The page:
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Geometric primary colour quilt against pink background

Funky blanket inspiration with Ambassador Annie

So, you want to make a patchwork quilt? These colourful and cosy creations are not only cool but also a fantastic way to tap into your creativity. Let's grab our sewing kits, settle in, and unravel the delightful tale of patchwork quilts! 

The origins of patchwork date back thousands of years. It began when resourceful homemakers realised that they could repurpose leftover fabric scraps to create warm and functional blankets that also looked nice.

This clever idea laid the foundation for the patchwork quilt as we know it today. Traditionally, women would gather together in quilting bees to sew quilts by hand, bonding, sharing stories, and creating beautiful pieces of folk art at the same time. These quilting bees helped build strong community ties, and they're a testament to the social nature of quilt-making throughout history.

Who can resist a cosy quilt that tells a story through its pattern and fabric choices? Each piece lovingly stitched together represents memories, emotions, and a little piece of your heart. Plus, the satisfaction of seeing a finished quilt and knowing you made it with your own two hands is unbeatable.

I'm sure you're eager to get started on your own patchwork quilt adventure – I am too! You can go for the traditional look with a simple pattern, or you can unleash your inner Picasso and create something mind-blowingly artistic. The possibilities are truly endless but today I’m going to show you how I made a geometrical design made from triangles, squares and diamonds. And I have some top tips to guide you along the way of making your own quilt <3 

Materials needed 

  • Cotton scraps, old clothes, and all those fat quarters you’re hoarding 
  • Fusible interfacing, heavy weight 
  • Backing cotton – you could buy a piece to fit your quilt, or you could repurpose an old sheet etc 
  • Sewing thread 
  • Sewing needle

Equipment needed 

  • Sewing machine (I used my Brother Innov-is 2700
  • Rotary cutter 
  • Cutting mat 
  • Quilting ruler 
  • Iron and ironing board

How to

Step 1: Decide your placement and colour scheme

Decide on the mood and colour scheme you want to achieve with this quilt. Are you into bright and bold, soft pastels, or earthy tones? The choice is yours!

I find it relaxing to sketch out my own quilt designs and then build my quilt around that sketch. However, if you don’t want to sketch an idea out, or would like a guiding hand, I have included my sketch design which you can download using the button below. The download also includes the templates for each of the quilt block pieces you will need.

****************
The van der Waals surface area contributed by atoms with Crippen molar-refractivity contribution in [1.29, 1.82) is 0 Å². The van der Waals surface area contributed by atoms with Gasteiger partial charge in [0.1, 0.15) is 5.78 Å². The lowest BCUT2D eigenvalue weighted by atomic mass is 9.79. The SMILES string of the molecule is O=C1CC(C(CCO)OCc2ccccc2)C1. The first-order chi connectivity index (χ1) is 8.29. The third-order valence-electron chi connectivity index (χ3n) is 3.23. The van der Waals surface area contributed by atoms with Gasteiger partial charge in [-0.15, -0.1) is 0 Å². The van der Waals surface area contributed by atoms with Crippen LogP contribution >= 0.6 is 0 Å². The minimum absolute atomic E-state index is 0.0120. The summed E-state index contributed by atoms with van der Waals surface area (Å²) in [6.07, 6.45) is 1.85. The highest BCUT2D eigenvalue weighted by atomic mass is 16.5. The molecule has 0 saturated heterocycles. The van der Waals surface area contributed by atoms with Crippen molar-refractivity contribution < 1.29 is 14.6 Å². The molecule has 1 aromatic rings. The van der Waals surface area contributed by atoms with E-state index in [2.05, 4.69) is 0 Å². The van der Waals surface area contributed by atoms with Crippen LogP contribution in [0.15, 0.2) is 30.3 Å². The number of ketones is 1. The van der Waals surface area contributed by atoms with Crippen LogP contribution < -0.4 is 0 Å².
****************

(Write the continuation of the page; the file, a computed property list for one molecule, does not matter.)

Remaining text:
Traditional quilts are made in many different ways, but most are pieced together by creating quilt blocks, that are then sewn together to create a whole quilt front, which is layered with wadding and a back piece of fabric.

For this quilt, I have approached it in a less than traditional way, which I think is easier for the beginner sewer. The quilt pieces are sewn together in long chains, and I have used a fusible interfacing, rather than a wadding, to stop things moving about.

Download here

Step 2: gather your scraps

Raid your fabric stash for scraps that tug at your heartstrings. Old clothes, sentimental textiles, or even fabric scraps bought specifically for this project – all are fair game!  

Use this guide to decide on your placement, and that will tell you how many of each fabric you need (ie. in the pink placement, you will need 4 squares, and 46 triangles) .

Tip: nowadays there are specific quilt cottons in a wide variety of patterns and colours that you can use. If you want to go for an upmarket look you might want to buy matching quilt cottons. However, I’m a big fan of my quilts telling a story and being sustainable, so I like to use scraps from my scrap box. You can use any fabric, but non-stretch cottons work best. Steer away from very fine, or technical fabrics, unless this is just going to be a wall hanging.